IP strategist: How IP strategy is different for start-ups

While start-ups can be exciting and chaotic, they need to design an IP strategy just like any other business. Yet although the development process will be similar to that used by large corporations, the content and implementation will be quite distinct

Ihave invented for one of the most patent-prolific technology companies worldwide and been involved in developing an IP strategy for one of the world’s largest telecommunications companies. However, for the past few years I have defined and implemented IP strategies for an innovative technology start-up, and the contrast between IP strategies for start-ups and large corporations is striking.

The process for developing an IP strategy – whether for a start-up, small or medium-sized enterprise or large corporation – is very similar. In order to develop a meaningful and aligned IP strategy, the goals of the wider business must be well understood, the IP activities that may align with these goals must be identified and the potential value of these activities must be evaluated against resource constraints.

However, while the development process is largely the same, the content of the IP strategy will be very different between start-ups and large corporations. One reason for this is the availability of resources. More limited cash flow and lower headcount mean that the scope of a start-up’s IP strategy will always be narrower and therefore more focused on activities likely to generate the most business value. While all businesses face budget controls, the economies of scale in large corporations will probably result in lower-priority activities being included in the IP strategy.

Another reason for the differences in the content of an IP strategy is business complexity. Large corporations might have multiple product lines and divisions, each with very different IP needs, whereas start-ups are likely to be much more focused. Internal conflict can increase complexity further – for example, one division might seek to bolster revenue figures by licensing out non-core patents, but to competitors of another division. To ensure consistency across the entire business, large-corporation IP strategy either must be less aggressive to balance the needs of all divisions or must prioritise the strategy of some divisions.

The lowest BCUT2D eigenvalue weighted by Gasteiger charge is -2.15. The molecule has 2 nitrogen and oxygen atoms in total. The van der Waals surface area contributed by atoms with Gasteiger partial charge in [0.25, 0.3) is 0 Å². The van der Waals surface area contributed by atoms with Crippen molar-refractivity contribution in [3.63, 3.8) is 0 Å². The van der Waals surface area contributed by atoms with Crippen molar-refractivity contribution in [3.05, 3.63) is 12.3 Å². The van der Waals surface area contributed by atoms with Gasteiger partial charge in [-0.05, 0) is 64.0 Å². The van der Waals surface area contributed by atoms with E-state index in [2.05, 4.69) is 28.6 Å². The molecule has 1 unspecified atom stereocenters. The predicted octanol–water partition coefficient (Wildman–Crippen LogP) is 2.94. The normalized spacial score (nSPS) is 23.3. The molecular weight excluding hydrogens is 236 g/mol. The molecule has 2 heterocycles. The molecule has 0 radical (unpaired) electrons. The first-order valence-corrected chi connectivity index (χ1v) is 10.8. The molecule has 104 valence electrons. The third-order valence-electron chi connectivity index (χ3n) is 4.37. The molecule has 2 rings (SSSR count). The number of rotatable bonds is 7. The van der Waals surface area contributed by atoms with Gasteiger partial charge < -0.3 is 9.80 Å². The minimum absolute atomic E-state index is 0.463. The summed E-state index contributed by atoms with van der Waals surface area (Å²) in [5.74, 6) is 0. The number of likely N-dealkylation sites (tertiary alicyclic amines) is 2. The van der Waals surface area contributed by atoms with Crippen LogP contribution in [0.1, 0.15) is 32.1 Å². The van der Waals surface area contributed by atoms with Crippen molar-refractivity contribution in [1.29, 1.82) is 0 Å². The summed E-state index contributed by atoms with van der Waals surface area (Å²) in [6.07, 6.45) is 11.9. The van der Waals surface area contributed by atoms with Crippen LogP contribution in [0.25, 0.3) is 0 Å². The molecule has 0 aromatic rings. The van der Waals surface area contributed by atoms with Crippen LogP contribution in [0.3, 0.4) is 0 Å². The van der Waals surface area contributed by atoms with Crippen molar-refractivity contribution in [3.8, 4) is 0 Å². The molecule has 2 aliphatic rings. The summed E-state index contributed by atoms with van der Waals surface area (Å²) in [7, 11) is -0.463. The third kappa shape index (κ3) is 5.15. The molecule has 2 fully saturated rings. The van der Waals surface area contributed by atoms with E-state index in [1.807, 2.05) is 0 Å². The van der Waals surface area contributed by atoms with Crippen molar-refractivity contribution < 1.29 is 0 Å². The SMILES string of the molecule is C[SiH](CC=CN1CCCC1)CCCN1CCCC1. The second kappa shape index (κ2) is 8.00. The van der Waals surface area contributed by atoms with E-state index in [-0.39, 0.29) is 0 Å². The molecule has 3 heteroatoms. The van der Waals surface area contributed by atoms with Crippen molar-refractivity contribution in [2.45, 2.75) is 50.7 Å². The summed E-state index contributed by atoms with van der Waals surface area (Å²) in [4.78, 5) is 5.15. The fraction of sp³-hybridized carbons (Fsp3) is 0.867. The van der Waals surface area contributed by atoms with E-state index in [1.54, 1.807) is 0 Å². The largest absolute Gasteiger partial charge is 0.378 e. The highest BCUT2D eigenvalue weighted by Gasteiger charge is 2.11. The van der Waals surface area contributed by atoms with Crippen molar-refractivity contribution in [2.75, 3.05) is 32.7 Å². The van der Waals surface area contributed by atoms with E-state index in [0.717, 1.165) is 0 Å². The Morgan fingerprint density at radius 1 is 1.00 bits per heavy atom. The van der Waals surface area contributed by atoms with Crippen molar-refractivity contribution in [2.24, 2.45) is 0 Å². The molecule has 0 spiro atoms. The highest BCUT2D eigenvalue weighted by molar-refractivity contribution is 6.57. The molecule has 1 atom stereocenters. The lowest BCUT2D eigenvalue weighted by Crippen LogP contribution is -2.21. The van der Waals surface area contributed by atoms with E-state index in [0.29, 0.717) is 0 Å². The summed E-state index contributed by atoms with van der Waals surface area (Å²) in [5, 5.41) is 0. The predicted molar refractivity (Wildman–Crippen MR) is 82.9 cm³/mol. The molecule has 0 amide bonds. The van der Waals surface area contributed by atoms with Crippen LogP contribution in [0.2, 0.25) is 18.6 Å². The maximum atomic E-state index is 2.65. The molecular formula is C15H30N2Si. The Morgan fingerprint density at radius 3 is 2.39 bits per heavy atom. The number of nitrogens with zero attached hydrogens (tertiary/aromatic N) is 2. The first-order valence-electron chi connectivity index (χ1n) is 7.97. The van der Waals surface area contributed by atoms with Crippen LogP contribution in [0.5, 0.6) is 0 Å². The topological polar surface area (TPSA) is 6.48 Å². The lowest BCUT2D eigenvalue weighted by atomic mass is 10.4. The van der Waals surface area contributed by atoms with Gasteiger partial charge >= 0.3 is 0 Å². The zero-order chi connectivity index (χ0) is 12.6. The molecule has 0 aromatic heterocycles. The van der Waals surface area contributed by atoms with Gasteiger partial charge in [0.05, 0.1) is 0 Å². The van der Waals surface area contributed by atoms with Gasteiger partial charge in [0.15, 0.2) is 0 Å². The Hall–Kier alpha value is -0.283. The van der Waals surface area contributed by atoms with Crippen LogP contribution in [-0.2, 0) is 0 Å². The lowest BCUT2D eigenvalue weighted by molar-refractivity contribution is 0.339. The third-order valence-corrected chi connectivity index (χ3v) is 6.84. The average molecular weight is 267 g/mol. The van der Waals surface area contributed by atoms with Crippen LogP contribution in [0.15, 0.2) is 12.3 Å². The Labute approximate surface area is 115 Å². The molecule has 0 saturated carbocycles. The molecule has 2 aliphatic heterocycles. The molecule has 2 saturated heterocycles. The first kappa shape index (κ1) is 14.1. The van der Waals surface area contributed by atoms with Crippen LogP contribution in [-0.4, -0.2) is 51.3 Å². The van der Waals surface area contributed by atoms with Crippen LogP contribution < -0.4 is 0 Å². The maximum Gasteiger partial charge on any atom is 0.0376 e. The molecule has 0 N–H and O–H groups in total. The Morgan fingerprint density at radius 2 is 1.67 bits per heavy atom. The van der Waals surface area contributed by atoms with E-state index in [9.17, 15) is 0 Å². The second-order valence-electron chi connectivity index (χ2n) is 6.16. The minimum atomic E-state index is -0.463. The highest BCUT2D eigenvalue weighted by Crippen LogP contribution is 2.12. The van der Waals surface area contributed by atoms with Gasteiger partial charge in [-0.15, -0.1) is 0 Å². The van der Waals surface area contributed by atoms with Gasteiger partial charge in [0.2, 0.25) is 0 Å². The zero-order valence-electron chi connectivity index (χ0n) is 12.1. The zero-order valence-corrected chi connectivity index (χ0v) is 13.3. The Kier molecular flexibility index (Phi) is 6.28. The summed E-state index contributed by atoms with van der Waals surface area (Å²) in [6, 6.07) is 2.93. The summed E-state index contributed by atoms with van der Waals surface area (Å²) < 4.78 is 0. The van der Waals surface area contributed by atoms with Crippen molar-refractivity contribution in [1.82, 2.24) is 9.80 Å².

IP strategy content can also be affected by the stability of a business and the certainty of its objectives. By definition, the start-ups are still searching for a repeatable and scalable business model; the inability to fully commit will mean that flexibility takes high priority – for example, deferring patent filings or adding subject matter, rather than securing dates. Also, while ‘success’ in a large corporation is probably easy to define, start-up investors may hedge their bets against multiple exit strategies. IP activities necessary to support acquisition opportunities may be very different from those needed to support long-term growth and initial public offerings.